A bit about time spent moderating
+1 to the thread idea. For example it would be nice to know: How many hours does a moderator work here, say, weekly? How many hours of moderator work is required weekly? And then do the arithmetic, and get an idea how many moderators we should have so that the workload won't be too much?
In short, there is lots of work that can be done and it is not easy to quantify. In many ways, mods are little different than high rep users: newer users look to the posts of experienced and high rep users as indicators of what is good, expected, or desired. Along these lines, mods are chosen by the community in recognition (I hope) of their behavior and good posts on the site - so we would hope that they continue doing whatever they were doing, though we don't know how much time that actually takes.
So I spend much of my time on MSE reading and browsing questions and/or answers as I always have. Sometimes, I take some time to write a comment or edit. I think I would have done these without being a 'moderator,' but I nonetheless think these are important actions for a moderator to do. This is simply part of being a part of the site and wanting it to function well, I think, and I've enjoyed the mixture of reading interesting content and providing a little guidance here and there.
Unfortunately, many things change once there is a little diamond next to your name.
Firstly, there are the flags. The order of magnitude of the number of flags that have occurred in the last 30 days is in the thousands. I maintain the view that this is good in that mods cannot be everywhere. If you see things that should not be here and that you either cannot handle or have doubts about, flagging is the way to go. There are many hundreds of questions and many more hundreds of answers each day - I do not read anywhere close to them all. Nonetheless, flags take time. Some flags are easy to handle: spam flags are usually particularly easy. But most flags are not - duplicate flags, plagiarism flags, etc. require us to read questions and/or answers and thus take time. Very often, experienced users use custom-message flags to try to say that some new user is doing something strange. These can take a long time, as we often have to read questions and/or answers and/or try to decipher intent. Finally, there are some flags that may require us to reach into the moderator toolbox and really do some detective work and perhaps consult the other mods, and these can be painful. And sometimes flags demand for messages to be written to users (mods can write private messages of sorts, for those that don't know), which take their own time.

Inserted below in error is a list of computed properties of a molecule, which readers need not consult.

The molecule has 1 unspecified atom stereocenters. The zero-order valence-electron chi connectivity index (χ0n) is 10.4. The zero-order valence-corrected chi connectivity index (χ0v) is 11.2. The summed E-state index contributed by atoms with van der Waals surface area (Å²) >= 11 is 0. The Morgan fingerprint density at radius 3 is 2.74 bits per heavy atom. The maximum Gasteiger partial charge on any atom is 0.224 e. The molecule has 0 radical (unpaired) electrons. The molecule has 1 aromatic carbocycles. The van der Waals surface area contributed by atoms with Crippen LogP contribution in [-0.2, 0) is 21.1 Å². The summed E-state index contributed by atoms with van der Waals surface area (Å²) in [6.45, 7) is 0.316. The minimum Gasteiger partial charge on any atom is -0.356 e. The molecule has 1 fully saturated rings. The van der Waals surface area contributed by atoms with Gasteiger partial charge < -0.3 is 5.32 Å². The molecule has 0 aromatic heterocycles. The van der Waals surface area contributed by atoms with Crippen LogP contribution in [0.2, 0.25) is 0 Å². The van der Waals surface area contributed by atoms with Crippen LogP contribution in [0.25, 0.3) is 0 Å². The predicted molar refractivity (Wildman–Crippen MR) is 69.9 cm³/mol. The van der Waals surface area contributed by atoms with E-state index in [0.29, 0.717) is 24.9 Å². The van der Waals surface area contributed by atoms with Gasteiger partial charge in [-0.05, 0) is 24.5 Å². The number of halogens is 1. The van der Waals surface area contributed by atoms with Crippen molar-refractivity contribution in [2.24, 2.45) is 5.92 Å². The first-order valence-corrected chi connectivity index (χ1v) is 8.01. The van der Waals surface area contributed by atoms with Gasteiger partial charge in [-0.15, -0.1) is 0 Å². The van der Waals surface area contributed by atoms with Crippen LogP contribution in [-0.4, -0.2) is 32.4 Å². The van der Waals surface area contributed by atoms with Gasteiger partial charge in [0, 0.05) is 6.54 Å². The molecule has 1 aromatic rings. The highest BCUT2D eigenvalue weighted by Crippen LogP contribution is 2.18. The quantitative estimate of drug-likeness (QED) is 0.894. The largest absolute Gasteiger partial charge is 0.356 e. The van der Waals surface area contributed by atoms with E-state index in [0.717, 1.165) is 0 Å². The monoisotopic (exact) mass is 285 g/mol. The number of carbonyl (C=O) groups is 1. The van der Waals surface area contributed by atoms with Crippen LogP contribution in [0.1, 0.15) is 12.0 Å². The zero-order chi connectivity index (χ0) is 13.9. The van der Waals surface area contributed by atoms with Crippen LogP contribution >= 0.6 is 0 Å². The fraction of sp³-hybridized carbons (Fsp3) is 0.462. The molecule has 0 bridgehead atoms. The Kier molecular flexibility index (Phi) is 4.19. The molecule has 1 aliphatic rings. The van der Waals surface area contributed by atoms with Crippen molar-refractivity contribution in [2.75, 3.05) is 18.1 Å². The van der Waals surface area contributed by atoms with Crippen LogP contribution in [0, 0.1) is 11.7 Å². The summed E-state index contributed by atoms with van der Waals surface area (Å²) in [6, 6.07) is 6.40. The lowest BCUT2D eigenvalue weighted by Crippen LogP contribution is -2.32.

Secondly, and deceptively unpalatable, are the subtle restrictions on actions that somehow affect everything. Mod votes are final: votes to close or delete are immediately binding. Flags to remove are immediately acted upon. Consequences for a slip of the tongue seem to be far more severe for mods. Mods, like everyone else, can get a bit hot under the collar in situations, and it is just so easy to quickly type a comment-reply and hit enter before fully thinking. Many members of this community have lashed out at mods in the past for this. At times, meta posts essentially targeting a particular moderator's actions are created; I feel obligated to respond in such cases. I try to consider everything I do to prevent any such unfortunate occurrence, and consequently everything I do is a bit slowed down. I'm much quieter on MSE now than I am in real life, and I've noticed that my comments are sort of watered down from what they were in the past.
To provide a concrete answer: it's hard to quantify. But I spend less than 30 minutes a day on average doing 'moderator-only' things, not counting the sort of regular browsing. Comparing my stats to the other mods for reference, I handle about the median number of flags and create/delete about the median number of comments; but I write fewer answers (compared to both the other mods and what I used to).
And to speak to the intent: if the mods of MSE thought we were getting swamped, I'm sure we could talk to the SE community team (who are great and provide a lot of guidance) and could get a few more mods.
A note about my response: I'd like to note that my answer may contain opinions that are not the same as the other moderators; this is merely my opinion.
In response to a comment below, I'd like partially update this answer from the original answer given a year and a half ago. There are two significant changes: more posts than ever before, and the enhanced review queue.
It might be hard to believe now, but I remember when I first started paying attention to MSE, and I could (if I really wanted) read every post that occurs in a day. The number of posts is vastly larger, and no mod (nor any single person) reads them all. In fact, there are now many questions asked that none of the mods read at all -- even a large majority of questions. This isn't bad, because moderators aren't gatekeepers - they're there for exceptional cases.
So much of the generic moderating that occurs on the site is from non-diamond users (again, as it should be). Another key difference is the domain-mastery superpowers given to gold-badge users in a tag. Certain members of the community have taken significant but largely hidden responsibilities for sections of the site, perhaps especially through these golden superpowers. (We also have some core editers, and it is no secret that the perhaps single most impactful person behind the tag system of MSE is not a mod nor from the Community Team).
On the other side, the review queue is now far more active, and submits automatically generated flags to mods all the time. So the landscape of flags has changed. Altogether, far more flags occur now than 18 months ago. For no particularly good reason, the number of flags handled by each moderator is not at all equal. In general, one mod handles far more flags than the others (not me).